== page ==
Three of the UK’s leading animal welfare charities – Battersea Dogs & Cats Home, the RSPCA and The Blue Cross – have expressed their mounting disappointment and frustration at what they see as the Coalition Government’s apparent inability to address the country’s most pressing dog control issues.Their main issue seems to be bull terrier breeds, currently clogging up pet rescue centres left and right as the recession bites and Stabby McChav finds it's a case of Stella or food for Fang, and makes the obvious choice.
But you don't have to wander too far through the local papers to find plenty of stories about people who have dogs and absolutely no bloody idea how to control them, usually because there are no financial or legal consequences for not doing so:
She said: “Like I would on any other day, I walked past lots of dogs with their owners. I saw a lady on a mobile phone with three dogs, a doberman, a great dane and another dog, who looked reasonably docile.”Three dogs, two of which would be a handful for a full-grown man if untrained, and not even paying any attention to them..!
Not that men aren't equally as useless:
Ms Jones, 36, from Laitwood Road, Balham, is so traumatised by what happened to her beloved pet that she has decided to leave London.
She said: "She was just walking them past the Lido and she heard it coming towards them.
"It went for Leo and then Lily tried to defend him. But it let go of Leo and just turned on Lily.
"The owner came over and held the dog down on the floor. But it escaped and went for her again. He then just picked it up and said to the dog 'What did you do that for?' and walked off towards Aldrington Road without saying anything."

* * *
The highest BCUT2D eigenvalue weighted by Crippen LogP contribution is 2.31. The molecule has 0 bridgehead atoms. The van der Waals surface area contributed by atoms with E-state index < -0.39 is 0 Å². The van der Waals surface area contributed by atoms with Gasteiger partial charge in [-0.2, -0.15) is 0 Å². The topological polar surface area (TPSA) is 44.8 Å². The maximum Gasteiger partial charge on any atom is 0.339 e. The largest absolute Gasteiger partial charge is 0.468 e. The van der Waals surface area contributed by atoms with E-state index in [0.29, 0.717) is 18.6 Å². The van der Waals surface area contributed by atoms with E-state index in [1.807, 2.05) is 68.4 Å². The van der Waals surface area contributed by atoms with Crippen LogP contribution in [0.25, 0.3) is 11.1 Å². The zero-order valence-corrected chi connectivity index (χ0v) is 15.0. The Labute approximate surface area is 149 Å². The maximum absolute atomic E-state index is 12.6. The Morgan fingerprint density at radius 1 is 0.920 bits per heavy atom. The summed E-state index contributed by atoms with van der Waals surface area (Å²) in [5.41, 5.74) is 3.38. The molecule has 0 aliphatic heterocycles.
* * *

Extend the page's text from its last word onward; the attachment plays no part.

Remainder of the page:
And then there are those who just don't give a damn at all:
The usual calls for dog licenses, for tougher police and court action, etc get made in comments. It seems that dog-on-dog attacks just aren't treated seriously, until a person is inevitably injured.
Waterfall, 20, of Valley Road, Chilwell, was three hours late for yesterday's hearing at Nottingham Magistrates' Court. The case went ahead in his absence and he did not arrive until after it had finished.
The court heard he was repeatedly late for hearings in relation to Asbo and did not attend at all when he was given the control order.
That hearing heard Waterfall stood by as his dog attacked two of the animals, and that on one occasion he did not intervene because he did not want to get his trainers dirty.
So, should the police take a firmer hand with out-of-control dogs attacking other animals?
It seems they don't take it as seriously as they should*, despite the clear public danger when owners and bystanders intervene:
A spokesman for Cheshire Police said: “The dog received minor injuries.
“No members of the public were attacked or received injuries.
“The owners of both animals were spoken to by police.
“No offences were reported.”
Or should it be merely a civil matter?
* H/T APILN